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Begich Introduces Bill to Safeguard Voter Rights


Native Voting Rights Act of 2014 Ensures Every Citizen Can Vote

Alarmed by persistent barriers to voting in Alaska and across the nation, U.S. Senator Mark Begich this week introduced strong legislation to safeguard the voting rights of Alaska Natives and Native Americans. The bill, the Native Voting Rights Act of 2014 (NatiVRA), provides the resources and oversight necessary to ensure that every citizen, regardless of ethnicity or language, can exercise their right to vote.

“It’s high time for Congress to act to restore the protections of the Voting Rights Act, which safeguarded Alaska voters’ rights for more than 30 years,” said Begich. “My bill will renew key voting protections that make sure all Alaskans have an equal opportunity to make their voices heard at the ballot box. It also includes new protections that provide direct access to justice for people and tribes whose rights are being violated. Making the voting process more difficult because of poorly translated ballot language or burdensome identification requirements is nothing more than thinly veiled discrimination.” 

Begich was prompted to write the bill in the aftermath of last year’s Supreme Court ruling in Shelby County v. Holder, which gutted almost 50 years of voting rights progress. He is also co-sponsoring a bill introduced earlier this year by Judiciary Committee Chairman Patrick Leahy (D-VT), the Voting Rights Amendment Act of 2014 (S. 1945), which seeks to restore key voting protections.

Across the country, state legislatures have passed dozens of measures that create barriers to participating in our elections, from reduced polling hours and locations to onerous identification requirements.  Representatives from Alaska Native groups have cited ongoing voter discrimination and asked for assistance to ensure Alaskans living in rural areas, especially Alaska Natives, are able to cast their ballots during elections.

“The sad truth is that there are still many obstacles when it comes to voting in Alaska, especially in rural Alaska where Native languages are still the primary languages for elders,” said Begich. “As recently as two years ago, the U.S. Department of Justice had to intervene in Alaska election procedures to protect this most basic right. I am especially concerned in light of recent steps by the State and some legislators to create new barriers to voting. Alaskans can be sure that I will continue to fight to ensure that all Alaskans – no matter where they live or what language they speak – have open and unrestrained access to the polls.”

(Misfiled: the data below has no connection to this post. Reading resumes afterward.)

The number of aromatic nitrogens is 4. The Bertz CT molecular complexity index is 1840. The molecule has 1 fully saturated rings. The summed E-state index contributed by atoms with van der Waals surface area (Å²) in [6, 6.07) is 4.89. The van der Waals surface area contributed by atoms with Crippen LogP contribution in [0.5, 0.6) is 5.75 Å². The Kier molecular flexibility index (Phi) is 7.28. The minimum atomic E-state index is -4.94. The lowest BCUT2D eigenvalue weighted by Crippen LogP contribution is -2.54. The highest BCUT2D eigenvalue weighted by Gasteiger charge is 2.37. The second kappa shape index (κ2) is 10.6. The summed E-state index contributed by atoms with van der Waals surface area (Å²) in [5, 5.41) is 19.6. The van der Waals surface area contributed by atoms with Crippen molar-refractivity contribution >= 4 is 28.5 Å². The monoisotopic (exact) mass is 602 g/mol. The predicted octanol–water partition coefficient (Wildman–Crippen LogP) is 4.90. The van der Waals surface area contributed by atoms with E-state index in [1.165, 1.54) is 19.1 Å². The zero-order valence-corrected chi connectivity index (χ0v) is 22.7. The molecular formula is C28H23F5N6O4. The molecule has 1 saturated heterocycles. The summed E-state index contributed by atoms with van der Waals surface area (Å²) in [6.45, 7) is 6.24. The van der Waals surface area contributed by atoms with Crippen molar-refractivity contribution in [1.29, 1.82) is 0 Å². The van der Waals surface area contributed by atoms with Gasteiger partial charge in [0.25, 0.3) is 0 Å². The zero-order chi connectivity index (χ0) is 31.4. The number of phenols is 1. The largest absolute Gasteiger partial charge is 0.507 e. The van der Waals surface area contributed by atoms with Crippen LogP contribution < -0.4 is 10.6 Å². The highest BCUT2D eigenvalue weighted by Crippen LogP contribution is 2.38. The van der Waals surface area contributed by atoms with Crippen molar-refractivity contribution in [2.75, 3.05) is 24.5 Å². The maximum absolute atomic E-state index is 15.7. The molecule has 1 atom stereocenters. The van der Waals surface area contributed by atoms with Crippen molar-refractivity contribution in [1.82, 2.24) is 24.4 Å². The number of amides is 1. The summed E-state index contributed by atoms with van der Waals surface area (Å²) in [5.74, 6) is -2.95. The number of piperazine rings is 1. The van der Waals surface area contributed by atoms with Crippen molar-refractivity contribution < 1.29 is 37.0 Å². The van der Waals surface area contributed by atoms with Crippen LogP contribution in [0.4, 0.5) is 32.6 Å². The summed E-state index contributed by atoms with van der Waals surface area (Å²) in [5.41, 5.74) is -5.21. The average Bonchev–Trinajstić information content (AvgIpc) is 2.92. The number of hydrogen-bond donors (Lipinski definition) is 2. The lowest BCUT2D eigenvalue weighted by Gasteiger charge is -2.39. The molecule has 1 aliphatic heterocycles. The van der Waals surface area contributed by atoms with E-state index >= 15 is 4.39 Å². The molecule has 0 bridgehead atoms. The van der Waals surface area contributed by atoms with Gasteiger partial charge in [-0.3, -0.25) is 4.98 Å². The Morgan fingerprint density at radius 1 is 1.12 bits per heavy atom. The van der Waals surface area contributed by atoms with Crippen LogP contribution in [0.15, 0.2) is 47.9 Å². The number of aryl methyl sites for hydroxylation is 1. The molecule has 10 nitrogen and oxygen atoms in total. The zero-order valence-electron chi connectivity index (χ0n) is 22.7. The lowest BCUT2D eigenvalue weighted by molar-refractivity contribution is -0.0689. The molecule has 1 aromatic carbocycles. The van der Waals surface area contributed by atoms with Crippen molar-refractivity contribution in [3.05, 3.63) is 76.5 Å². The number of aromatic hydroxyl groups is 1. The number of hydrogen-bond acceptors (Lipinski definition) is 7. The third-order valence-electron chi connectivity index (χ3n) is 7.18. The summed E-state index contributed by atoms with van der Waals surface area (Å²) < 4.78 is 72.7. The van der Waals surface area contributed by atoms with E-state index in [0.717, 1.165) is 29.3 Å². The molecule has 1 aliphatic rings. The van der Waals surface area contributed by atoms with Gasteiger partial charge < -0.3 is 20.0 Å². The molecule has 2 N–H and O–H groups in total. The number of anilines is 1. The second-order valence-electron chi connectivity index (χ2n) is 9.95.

Specific provisions of the bill will:

  • Restore federal or judicial oversight of practices that have historically been shown to be hallmarks of voter discrimination, like closing all physical polling locations in a community;
  • Ensure that ballots are translated into all written Native languages;
  • In states that require documentation to verify identity for voting, allow Native American and Alaska Native citizens to use valid Tribal or Native Corporation identification;
  • Provide tribal leaders a direct pathway to request federal elections observers and requires public access to the official reports of those observers; and
  • Require annual consultation between DOJ and Tribal organizations to discuss voting issues.

“I am proud to offer this legislation, which relies on Congress’ unique authority over tribal relations, to supplement Chairman Leahy’s strong efforts to address this problem,” said Begich.

Begich was joined by several of his Senate colleagues in introducing this important measure, including Senator Heidi Heitkamp (ND), Senator Mazie Hirono (HI), Senator Tim Johnson (SD), Indian Affairs Committee Chairman Jon Tester (MT), and Senator John Walsh (MT).

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